“Most of these women are working-age mothers,” Lopez said. “Sometimes they’re single parents just in an unfortunate situation, or in a situation where maybe things that are basic to us are difficult for them to get. (Sigmon-Nosach) is just a great person out there, looking out for these women who might not get help somewhere else.”

Even the Kroger gift cards the group dispenses can make a huge impact on the life of a woman struggling with her marriage, job, children and a cancer diagnosis.

“I know that’s making a difference, because it’s removing that element of ‘How am I going to feed my family?’” she said.

Sigmon-Nosach and Torbett’s contributions also have garnered support from other sources. The Partnership for Gynecological Cancer Support was selected as the beneficiary of First Baptist Church’s upcoming Hearts and Hands Emporium.

“Debbie had a hand in that,” Sigmon-Nosach said. “She’s here. She knows.”

With the Hearts and Hands Emporium and the second annual “A Broads’ Brush—the Art of Survivors” benefit at the Quinlan Visual Arts Center coming up, Sigmon-Nosach has beaten more than just the tumor doctors found 10 years ago.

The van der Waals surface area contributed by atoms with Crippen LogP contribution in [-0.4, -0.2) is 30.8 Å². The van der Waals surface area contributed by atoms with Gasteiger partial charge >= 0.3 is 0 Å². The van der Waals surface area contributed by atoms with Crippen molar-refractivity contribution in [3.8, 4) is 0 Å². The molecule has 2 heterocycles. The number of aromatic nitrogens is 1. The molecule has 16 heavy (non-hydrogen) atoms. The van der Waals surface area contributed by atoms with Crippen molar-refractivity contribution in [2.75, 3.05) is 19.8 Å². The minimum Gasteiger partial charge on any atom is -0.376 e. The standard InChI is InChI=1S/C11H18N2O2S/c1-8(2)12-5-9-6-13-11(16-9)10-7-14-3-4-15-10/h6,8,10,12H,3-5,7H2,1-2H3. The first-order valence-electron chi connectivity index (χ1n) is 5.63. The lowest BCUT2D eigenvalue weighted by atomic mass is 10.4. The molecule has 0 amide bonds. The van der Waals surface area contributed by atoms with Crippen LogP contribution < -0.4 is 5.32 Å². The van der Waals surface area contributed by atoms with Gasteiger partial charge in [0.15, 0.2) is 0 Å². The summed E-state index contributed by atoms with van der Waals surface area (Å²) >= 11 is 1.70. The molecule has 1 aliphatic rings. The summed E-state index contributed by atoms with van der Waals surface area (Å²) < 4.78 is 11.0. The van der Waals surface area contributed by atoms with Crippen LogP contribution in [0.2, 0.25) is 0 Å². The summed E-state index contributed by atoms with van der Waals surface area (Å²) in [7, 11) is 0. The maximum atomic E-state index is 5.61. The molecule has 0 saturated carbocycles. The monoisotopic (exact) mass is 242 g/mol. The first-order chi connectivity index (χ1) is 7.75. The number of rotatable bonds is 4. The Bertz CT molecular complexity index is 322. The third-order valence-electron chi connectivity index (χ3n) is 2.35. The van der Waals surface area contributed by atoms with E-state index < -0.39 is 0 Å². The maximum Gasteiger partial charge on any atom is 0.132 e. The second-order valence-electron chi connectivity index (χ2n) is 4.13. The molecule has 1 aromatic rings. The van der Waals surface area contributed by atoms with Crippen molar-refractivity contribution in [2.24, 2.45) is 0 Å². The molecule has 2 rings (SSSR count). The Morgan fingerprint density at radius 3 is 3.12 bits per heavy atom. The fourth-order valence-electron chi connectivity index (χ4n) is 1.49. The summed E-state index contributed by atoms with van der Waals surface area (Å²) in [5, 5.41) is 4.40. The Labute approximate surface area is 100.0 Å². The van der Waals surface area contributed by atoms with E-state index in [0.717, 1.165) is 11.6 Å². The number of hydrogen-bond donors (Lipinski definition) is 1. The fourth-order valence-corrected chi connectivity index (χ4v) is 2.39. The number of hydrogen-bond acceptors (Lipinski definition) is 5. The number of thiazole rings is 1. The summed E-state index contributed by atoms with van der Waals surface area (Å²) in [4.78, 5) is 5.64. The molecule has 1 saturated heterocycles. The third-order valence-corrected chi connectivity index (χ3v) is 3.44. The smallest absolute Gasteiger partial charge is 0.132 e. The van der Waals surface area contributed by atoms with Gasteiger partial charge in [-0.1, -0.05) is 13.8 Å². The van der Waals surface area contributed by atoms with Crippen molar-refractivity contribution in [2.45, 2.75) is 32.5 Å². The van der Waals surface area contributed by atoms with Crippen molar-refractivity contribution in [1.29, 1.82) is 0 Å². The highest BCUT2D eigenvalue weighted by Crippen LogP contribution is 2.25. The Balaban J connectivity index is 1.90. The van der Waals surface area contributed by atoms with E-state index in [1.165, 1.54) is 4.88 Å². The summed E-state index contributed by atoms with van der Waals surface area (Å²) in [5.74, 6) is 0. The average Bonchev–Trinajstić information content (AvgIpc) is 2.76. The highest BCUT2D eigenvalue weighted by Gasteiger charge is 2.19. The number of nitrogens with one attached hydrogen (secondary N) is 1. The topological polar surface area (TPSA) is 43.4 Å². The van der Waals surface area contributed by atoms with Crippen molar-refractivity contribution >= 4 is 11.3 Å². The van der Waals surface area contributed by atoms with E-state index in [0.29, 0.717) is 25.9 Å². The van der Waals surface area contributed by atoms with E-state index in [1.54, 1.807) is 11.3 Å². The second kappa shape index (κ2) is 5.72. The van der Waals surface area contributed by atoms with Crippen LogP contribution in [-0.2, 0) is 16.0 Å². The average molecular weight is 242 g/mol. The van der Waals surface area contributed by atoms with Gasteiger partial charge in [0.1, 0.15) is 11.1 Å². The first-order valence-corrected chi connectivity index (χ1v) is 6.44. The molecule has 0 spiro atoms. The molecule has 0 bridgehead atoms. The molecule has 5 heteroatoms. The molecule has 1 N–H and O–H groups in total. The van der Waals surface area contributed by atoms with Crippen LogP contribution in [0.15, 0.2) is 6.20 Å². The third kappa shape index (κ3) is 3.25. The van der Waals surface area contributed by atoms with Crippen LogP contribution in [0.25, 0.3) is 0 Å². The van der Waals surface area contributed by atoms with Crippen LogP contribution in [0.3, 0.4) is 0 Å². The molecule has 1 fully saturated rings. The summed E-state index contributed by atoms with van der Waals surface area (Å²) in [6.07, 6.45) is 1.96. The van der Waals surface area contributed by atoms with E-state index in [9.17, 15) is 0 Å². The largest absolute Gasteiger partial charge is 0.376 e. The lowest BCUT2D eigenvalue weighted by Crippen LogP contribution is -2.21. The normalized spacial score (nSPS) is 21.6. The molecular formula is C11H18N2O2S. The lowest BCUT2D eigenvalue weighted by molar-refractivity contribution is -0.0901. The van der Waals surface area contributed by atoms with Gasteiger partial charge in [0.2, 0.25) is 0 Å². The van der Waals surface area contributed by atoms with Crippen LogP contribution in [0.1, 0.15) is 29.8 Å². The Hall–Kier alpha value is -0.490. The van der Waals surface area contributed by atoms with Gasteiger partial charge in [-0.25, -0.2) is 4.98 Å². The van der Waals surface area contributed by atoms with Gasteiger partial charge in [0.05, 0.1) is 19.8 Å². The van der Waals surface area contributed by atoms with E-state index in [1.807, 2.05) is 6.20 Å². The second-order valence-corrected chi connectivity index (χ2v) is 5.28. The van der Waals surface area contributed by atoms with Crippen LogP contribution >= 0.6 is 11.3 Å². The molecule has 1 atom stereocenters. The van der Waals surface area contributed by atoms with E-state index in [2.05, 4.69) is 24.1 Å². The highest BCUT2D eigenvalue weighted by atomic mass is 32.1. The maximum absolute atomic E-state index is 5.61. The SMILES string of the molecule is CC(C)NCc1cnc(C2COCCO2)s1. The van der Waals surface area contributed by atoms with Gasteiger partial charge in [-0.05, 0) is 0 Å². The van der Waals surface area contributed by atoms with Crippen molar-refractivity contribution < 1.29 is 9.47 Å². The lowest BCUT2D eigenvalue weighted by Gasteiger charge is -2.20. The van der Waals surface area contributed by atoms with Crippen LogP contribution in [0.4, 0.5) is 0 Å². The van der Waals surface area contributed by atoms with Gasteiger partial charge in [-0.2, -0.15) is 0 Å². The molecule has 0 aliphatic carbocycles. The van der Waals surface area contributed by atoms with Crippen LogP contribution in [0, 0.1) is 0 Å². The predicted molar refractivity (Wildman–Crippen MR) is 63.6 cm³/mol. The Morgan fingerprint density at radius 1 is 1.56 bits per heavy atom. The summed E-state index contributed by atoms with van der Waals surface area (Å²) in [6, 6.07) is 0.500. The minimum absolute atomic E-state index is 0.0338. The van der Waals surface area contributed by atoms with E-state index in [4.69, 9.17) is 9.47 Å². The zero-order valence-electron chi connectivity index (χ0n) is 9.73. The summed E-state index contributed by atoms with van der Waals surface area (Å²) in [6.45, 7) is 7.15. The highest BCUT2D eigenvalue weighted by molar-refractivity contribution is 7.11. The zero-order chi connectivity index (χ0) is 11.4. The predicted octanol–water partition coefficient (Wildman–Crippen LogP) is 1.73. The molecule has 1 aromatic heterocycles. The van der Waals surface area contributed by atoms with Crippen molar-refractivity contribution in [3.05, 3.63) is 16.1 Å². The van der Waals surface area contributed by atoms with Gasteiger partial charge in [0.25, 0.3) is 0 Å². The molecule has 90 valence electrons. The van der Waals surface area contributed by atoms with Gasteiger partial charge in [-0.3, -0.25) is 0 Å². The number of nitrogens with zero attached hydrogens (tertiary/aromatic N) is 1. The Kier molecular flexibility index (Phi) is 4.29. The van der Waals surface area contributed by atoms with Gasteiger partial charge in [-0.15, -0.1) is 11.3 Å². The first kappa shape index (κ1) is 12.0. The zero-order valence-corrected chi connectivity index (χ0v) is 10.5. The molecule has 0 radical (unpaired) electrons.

“People don’t want to talk about gynecological cancers,” she said. “They make jokes about saving other parts of the body and there’s T-shirts and there’s everything else, but you’re never going to see a joke or a tagline that says ‘Save the hoo-ha,’ for lack of a better term.”

As a survivor who could’ve just as easily stopped at being just a survivor, Sigmon-Nosach still has even greater aspirations.

“We talk about do-overs in life. Very few of us get a do-over. I got a do-over,” Sigmon-Nosach said. “I know that God didn’t leave me here to knit. He left me with a purpose.”